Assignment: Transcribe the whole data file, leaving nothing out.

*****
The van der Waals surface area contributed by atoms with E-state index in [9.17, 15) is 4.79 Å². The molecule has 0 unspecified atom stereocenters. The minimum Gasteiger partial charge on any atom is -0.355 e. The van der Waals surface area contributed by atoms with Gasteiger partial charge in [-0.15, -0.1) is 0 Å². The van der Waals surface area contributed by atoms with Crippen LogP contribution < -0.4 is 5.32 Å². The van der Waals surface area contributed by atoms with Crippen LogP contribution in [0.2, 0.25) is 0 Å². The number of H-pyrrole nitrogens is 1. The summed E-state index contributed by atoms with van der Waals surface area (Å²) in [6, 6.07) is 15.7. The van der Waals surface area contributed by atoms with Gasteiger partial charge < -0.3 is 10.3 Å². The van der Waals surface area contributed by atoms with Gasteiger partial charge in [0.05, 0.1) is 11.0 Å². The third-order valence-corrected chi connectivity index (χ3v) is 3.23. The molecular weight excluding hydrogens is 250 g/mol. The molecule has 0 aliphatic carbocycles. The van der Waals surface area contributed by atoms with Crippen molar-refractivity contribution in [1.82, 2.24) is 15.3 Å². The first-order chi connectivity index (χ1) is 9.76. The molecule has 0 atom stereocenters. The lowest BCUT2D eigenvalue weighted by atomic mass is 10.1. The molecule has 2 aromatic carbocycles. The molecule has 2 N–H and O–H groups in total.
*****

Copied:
The van der Waals surface area contributed by atoms with E-state index in [9.17, 15) is 4.79 Å². The molecule has 0 unspecified atom stereocenters. The minimum Gasteiger partial charge on any atom is -0.355 e. The van der Waals surface area contributed by atoms with Gasteiger partial charge in [-0.15, -0.1) is 0 Å². The van der Waals surface area contributed by atoms with Crippen LogP contribution < -0.4 is 5.32 Å². The van der Waals surface area contributed by atoms with Crippen LogP contribution in [0.2, 0.25) is 0 Å². The number of H-pyrrole nitrogens is 1. The summed E-state index contributed by atoms with van der Waals surface area (Å²) in [6, 6.07) is 15.7. The van der Waals surface area contributed by atoms with Gasteiger partial charge < -0.3 is 10.3 Å². The van der Waals surface area contributed by atoms with Gasteiger partial charge in [0.05, 0.1) is 11.0 Å². The third-order valence-corrected chi connectivity index (χ3v) is 3.23. The molecular weight excluding hydrogens is 250 g/mol. The molecule has 0 aliphatic carbocycles. The van der Waals surface area contributed by atoms with Crippen molar-refractivity contribution in [1.82, 2.24) is 15.3 Å². The first-order chi connectivity index (χ1) is 9.76. The molecule has 0 atom stereocenters. The lowest BCUT2D eigenvalue weighted by atomic mass is 10.1. The molecule has 2 aromatic carbocycles. The molecule has 2 N–H and O–H groups in total.